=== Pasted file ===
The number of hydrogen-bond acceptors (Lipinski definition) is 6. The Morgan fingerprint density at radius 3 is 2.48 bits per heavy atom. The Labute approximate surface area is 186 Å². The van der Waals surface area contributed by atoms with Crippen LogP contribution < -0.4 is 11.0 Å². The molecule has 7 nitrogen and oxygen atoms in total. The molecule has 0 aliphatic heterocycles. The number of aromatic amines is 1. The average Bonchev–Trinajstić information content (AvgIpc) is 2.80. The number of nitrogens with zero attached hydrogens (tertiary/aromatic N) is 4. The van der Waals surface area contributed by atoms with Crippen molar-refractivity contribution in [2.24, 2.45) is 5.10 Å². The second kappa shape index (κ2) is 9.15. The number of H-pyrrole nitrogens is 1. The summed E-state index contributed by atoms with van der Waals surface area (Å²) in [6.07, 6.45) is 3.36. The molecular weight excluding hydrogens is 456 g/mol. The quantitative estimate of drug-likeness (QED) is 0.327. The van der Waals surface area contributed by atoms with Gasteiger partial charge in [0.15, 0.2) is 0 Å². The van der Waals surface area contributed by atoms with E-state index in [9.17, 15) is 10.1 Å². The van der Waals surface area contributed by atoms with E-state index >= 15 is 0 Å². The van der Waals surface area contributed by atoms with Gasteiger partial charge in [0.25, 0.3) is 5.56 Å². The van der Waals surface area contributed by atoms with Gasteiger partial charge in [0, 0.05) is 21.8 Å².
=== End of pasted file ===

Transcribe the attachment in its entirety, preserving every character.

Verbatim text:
The number of hydrogen-bond acceptors (Lipinski definition) is 6. The Morgan fingerprint density at radius 3 is 2.48 bits per heavy atom. The Labute approximate surface area is 186 Å². The van der Waals surface area contributed by atoms with Crippen LogP contribution < -0.4 is 11.0 Å². The molecule has 7 nitrogen and oxygen atoms in total. The molecule has 0 aliphatic heterocycles. The number of aromatic amines is 1. The average Bonchev–Trinajstić information content (AvgIpc) is 2.80. The number of nitrogens with zero attached hydrogens (tertiary/aromatic N) is 4. The van der Waals surface area contributed by atoms with Crippen molar-refractivity contribution in [2.24, 2.45) is 5.10 Å². The second kappa shape index (κ2) is 9.15. The number of H-pyrrole nitrogens is 1. The summed E-state index contributed by atoms with van der Waals surface area (Å²) in [6.07, 6.45) is 3.36. The molecular weight excluding hydrogens is 456 g/mol. The quantitative estimate of drug-likeness (QED) is 0.327. The van der Waals surface area contributed by atoms with Gasteiger partial charge in [0.15, 0.2) is 0 Å². The van der Waals surface area contributed by atoms with E-state index in [9.17, 15) is 10.1 Å². The van der Waals surface area contributed by atoms with E-state index >= 15 is 0 Å². The van der Waals surface area contributed by atoms with Gasteiger partial charge in [0.25, 0.3) is 5.56 Å². The van der Waals surface area contributed by atoms with Gasteiger partial charge in [0, 0.05) is 21.8 Å².